In the occurrence of late toxicosis of pregnant women, an important role belongs to the dysfunction of the central nervous system. This is evidenced by deviations in the central nervous system, established on the EEG long before the onset of clinical symptoms of the disease.
The many hypotheses about the causes of toxicosis of pregnant women and the mechanisms of its development indicate that this issue continues to be debatable.
Morphologically detect a generalized spasm of arterioles, obliteration of their fibrin microtrombi and intravascular aggregation of blood cells. Significant changes are found in the kidneys. The glomeruli are enlarged, ischemic, the walls of the glomerular loops are thickened, swollen, the intracapsular space is narrowed, and fibrin deposits are found in it. Bringing glomerular arterioles are edematous and severely spasmodic. Identified tubular changes, mainly in the proximal sections, are of varying degrees of severity: from dystrophic changes in the epithelium to the development of tubular necrosis.
Using electron microscopy, signs of nephropathy are established, such as narrowing of the glomerular capillary lumen with endothelial cell hyperplasia; thickening in some places of the basement membrane. Consequently, morphological changes in the kidneys during nephropathy of pregnant women are similar to membranous or membrane-proliferative glomerulonephritis and differ from it only in a large lesion of the arterioles, more pronounced dystrophic changes in the epithelium of the tubules and juxtaglomerular cells. The indicated changes in the kidneys with nephropathy are reversible and after delivery (according to the puncture biopsy) in most cases quickly disappear.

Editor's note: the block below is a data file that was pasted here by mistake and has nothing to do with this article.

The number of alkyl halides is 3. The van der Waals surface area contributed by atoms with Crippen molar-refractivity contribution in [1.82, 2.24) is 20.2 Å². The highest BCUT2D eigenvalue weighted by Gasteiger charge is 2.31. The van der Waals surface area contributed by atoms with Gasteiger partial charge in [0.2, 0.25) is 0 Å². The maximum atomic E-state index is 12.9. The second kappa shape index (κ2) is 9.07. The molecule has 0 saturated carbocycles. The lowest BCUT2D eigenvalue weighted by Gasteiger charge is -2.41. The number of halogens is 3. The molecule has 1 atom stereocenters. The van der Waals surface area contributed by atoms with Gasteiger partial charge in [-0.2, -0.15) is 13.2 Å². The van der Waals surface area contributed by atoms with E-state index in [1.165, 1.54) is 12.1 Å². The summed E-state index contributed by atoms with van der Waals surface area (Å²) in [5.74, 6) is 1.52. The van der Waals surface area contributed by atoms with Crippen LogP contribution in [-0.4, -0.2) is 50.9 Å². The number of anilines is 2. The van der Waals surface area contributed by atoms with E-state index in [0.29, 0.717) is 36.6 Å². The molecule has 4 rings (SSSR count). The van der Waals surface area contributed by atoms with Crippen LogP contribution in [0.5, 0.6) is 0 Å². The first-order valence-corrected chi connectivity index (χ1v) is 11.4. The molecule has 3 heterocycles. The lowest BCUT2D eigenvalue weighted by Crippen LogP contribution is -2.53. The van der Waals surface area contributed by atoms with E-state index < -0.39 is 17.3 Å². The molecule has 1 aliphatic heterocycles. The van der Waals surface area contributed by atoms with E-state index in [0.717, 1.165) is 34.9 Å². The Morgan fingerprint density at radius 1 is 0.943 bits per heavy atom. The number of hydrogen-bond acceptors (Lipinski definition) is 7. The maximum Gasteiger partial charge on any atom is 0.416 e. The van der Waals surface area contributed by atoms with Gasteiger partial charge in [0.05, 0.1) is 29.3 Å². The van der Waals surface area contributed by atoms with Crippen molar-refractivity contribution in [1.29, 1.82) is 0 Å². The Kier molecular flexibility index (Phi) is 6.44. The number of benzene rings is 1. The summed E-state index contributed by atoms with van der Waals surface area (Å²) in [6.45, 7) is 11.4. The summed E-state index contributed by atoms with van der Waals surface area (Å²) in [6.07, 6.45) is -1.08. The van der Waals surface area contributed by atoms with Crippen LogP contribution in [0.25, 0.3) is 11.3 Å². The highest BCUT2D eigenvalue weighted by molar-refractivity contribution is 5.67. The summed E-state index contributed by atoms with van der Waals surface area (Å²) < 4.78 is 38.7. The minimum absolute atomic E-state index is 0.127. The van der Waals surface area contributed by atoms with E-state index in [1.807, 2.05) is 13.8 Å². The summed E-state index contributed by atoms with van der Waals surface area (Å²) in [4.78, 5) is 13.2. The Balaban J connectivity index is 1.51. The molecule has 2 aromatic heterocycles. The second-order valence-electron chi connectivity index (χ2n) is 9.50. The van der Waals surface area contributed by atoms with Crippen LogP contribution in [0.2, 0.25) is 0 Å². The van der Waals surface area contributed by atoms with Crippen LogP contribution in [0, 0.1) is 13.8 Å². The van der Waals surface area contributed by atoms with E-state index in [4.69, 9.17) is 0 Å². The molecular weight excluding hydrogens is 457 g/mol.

With nephropathy of pregnant women, changes in the liver, myocardium, and blood vessels of the brain are possible.
Symptoms of Pregnant Nephropathy
The main clinical manifestations of nephropathy in pregnant women are edema, hypertension, proteinuria. The classic “triad” of nephropathy symptoms is observed in about 50-60% of patients. In other cases, late toxicosis is characterized by two or even one symptom. However, these toxicosis variants are no less dangerous than classical nephropathy. The most frequent and important manifestation of nephropathy in pregnant women is hypertensive syndrome. If a woman in the second half of pregnancy, blood pressure exceeds 130/85 mm RT. Art. or increases by 20-30 mm RT. Art. compared to the original, nephropathy should be suspected. At the same time, it is taken into account that in healthy women, during normal pregnancy, blood pressure remains almost unchanged. Hypertension can be significant, but rarely goes into malignant form. She is a kind of harbinger of eclampsia. High hypertension can cause overload of the left ventricle with symptoms of cardiac asthma and pulmonary edema.
The development of late toxicosis should be considered very unfavorable against the background of hypertension before pregnancy, since in such cases its course is more severe. In addition, there is a risk of underestimating the initial pressure. A poor prognostic sign is a high level of diastolic pressure, even with relatively low systolic pressure.
Complaints in pregnant women with late toxicosis may be absent, but in most cases they are concerned about headaches, irritability, increased fatigue, and visual impairment.
Changes in the vessels of the fundus are not always observed. More often they are similar to those that occur with hypertension – spasm of arterioles (hypertonic angiopathy), swelling of the optic nerve, hemorrhage and foci of degeneration. In severe cases (with malignant hypertensive syndrome), pronounced changes in the fundus are an indication for urgent delivery. Nephropathy of pregnant women is characterized by the disappearance of changes in the fundus with normalization of blood pressure. On the contrary, severe and persistent changes in the fundus often indicate chronic nephritis, hypertension.